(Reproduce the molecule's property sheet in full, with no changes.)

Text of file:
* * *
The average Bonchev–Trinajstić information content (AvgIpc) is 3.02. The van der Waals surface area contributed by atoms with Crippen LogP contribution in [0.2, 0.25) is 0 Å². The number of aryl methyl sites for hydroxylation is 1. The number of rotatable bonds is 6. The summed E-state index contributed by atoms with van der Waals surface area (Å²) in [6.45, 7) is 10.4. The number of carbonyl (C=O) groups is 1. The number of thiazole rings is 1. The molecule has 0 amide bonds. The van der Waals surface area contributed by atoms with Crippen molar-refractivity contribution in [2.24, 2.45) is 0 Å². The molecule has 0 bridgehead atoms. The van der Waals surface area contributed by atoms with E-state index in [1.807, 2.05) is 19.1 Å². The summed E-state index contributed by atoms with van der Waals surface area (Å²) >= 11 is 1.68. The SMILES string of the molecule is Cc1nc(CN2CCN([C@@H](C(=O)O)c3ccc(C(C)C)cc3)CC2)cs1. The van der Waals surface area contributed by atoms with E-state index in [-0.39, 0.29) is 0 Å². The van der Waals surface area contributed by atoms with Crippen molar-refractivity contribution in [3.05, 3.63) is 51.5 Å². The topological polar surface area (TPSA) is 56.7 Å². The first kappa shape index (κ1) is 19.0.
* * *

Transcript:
The average Bonchev–Trinajstić information content (AvgIpc) is 3.02. The van der Waals surface area contributed by atoms with Crippen LogP contribution in [0.2, 0.25) is 0 Å². The number of aryl methyl sites for hydroxylation is 1. The number of rotatable bonds is 6. The summed E-state index contributed by atoms with van der Waals surface area (Å²) in [6.45, 7) is 10.4. The number of carbonyl (C=O) groups is 1. The number of thiazole rings is 1. The molecule has 0 amide bonds. The van der Waals surface area contributed by atoms with Crippen molar-refractivity contribution in [2.24, 2.45) is 0 Å². The molecule has 0 bridgehead atoms. The van der Waals surface area contributed by atoms with E-state index in [1.807, 2.05) is 19.1 Å². The summed E-state index contributed by atoms with van der Waals surface area (Å²) >= 11 is 1.68. The SMILES string of the molecule is Cc1nc(CN2CCN([C@@H](C(=O)O)c3ccc(C(C)C)cc3)CC2)cs1. The van der Waals surface area contributed by atoms with E-state index in [-0.39, 0.29) is 0 Å². The van der Waals surface area contributed by atoms with Crippen molar-refractivity contribution in [3.05, 3.63) is 51.5 Å². The topological polar surface area (TPSA) is 56.7 Å². The first kappa shape index (κ1) is 19.0.